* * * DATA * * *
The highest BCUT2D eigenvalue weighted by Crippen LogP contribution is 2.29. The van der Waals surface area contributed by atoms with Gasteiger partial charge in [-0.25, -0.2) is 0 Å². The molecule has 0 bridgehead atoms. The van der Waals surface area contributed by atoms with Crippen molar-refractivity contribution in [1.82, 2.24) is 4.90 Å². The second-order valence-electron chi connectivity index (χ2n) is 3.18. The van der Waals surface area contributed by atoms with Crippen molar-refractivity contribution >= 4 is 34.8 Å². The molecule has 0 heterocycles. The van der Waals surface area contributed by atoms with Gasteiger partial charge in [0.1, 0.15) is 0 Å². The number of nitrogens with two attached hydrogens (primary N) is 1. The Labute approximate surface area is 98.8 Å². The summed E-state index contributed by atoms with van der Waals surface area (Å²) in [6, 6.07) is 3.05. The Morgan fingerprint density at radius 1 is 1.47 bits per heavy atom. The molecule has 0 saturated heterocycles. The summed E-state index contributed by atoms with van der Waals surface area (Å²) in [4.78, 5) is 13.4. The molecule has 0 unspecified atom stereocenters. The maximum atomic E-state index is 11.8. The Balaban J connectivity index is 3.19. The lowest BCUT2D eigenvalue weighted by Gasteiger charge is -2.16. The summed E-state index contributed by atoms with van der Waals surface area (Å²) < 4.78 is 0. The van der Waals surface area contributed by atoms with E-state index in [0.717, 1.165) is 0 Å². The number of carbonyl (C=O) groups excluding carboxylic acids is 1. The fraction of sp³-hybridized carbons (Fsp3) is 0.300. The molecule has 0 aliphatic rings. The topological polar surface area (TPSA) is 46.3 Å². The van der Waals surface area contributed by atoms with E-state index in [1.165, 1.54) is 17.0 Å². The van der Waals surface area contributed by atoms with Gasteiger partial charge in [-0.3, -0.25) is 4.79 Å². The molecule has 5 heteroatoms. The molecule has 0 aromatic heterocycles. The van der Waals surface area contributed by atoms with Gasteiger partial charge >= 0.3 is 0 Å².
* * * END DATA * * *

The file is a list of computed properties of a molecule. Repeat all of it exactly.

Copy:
The highest BCUT2D eigenvalue weighted by Crippen LogP contribution is 2.29. The van der Waals surface area contributed by atoms with Gasteiger partial charge in [-0.25, -0.2) is 0 Å². The molecule has 0 bridgehead atoms. The van der Waals surface area contributed by atoms with Crippen molar-refractivity contribution in [1.82, 2.24) is 4.90 Å². The second-order valence-electron chi connectivity index (χ2n) is 3.18. The van der Waals surface area contributed by atoms with Crippen molar-refractivity contribution >= 4 is 34.8 Å². The molecule has 0 heterocycles. The van der Waals surface area contributed by atoms with Gasteiger partial charge in [0.1, 0.15) is 0 Å². The number of nitrogens with two attached hydrogens (primary N) is 1. The Labute approximate surface area is 98.8 Å². The summed E-state index contributed by atoms with van der Waals surface area (Å²) in [6, 6.07) is 3.05. The Morgan fingerprint density at radius 1 is 1.47 bits per heavy atom. The molecule has 0 saturated heterocycles. The summed E-state index contributed by atoms with van der Waals surface area (Å²) in [4.78, 5) is 13.4. The molecule has 0 unspecified atom stereocenters. The maximum atomic E-state index is 11.8. The Balaban J connectivity index is 3.19. The lowest BCUT2D eigenvalue weighted by Gasteiger charge is -2.16. The summed E-state index contributed by atoms with van der Waals surface area (Å²) < 4.78 is 0. The van der Waals surface area contributed by atoms with E-state index in [0.717, 1.165) is 0 Å². The number of carbonyl (C=O) groups excluding carboxylic acids is 1. The fraction of sp³-hybridized carbons (Fsp3) is 0.300. The molecule has 0 aliphatic rings. The topological polar surface area (TPSA) is 46.3 Å². The van der Waals surface area contributed by atoms with E-state index in [1.165, 1.54) is 17.0 Å². The van der Waals surface area contributed by atoms with Gasteiger partial charge in [-0.3, -0.25) is 4.79 Å². The molecule has 5 heteroatoms. The molecule has 0 aromatic heterocycles. The van der Waals surface area contributed by atoms with Gasteiger partial charge >= 0.3 is 0 Å².